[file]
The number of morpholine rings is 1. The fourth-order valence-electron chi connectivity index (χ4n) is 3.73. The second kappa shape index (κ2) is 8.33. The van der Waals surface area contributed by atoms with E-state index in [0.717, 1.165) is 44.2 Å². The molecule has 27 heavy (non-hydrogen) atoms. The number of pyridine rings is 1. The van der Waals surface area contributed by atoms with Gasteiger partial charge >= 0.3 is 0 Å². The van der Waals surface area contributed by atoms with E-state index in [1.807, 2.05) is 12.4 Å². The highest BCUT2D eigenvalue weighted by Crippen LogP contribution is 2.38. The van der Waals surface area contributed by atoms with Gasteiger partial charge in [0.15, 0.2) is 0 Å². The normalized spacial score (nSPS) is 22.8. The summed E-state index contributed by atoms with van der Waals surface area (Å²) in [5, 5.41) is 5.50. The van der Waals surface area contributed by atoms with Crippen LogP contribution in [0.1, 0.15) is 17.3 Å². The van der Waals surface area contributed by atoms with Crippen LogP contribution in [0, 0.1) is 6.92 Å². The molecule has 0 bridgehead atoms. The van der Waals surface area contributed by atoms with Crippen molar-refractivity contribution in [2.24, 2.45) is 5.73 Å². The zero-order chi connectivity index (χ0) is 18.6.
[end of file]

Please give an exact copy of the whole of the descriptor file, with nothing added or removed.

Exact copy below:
The number of morpholine rings is 1. The fourth-order valence-electron chi connectivity index (χ4n) is 3.73. The second kappa shape index (κ2) is 8.33. The van der Waals surface area contributed by atoms with E-state index in [0.717, 1.165) is 44.2 Å². The molecule has 27 heavy (non-hydrogen) atoms. The number of pyridine rings is 1. The van der Waals surface area contributed by atoms with Gasteiger partial charge >= 0.3 is 0 Å². The van der Waals surface area contributed by atoms with E-state index in [1.807, 2.05) is 12.4 Å². The highest BCUT2D eigenvalue weighted by Crippen LogP contribution is 2.38. The van der Waals surface area contributed by atoms with Gasteiger partial charge in [0.15, 0.2) is 0 Å². The normalized spacial score (nSPS) is 22.8. The summed E-state index contributed by atoms with van der Waals surface area (Å²) in [5, 5.41) is 5.50. The van der Waals surface area contributed by atoms with Crippen LogP contribution in [0.1, 0.15) is 17.3 Å². The van der Waals surface area contributed by atoms with Crippen LogP contribution in [0, 0.1) is 6.92 Å². The molecule has 0 bridgehead atoms. The van der Waals surface area contributed by atoms with Crippen molar-refractivity contribution in [2.24, 2.45) is 5.73 Å². The zero-order chi connectivity index (χ0) is 18.6.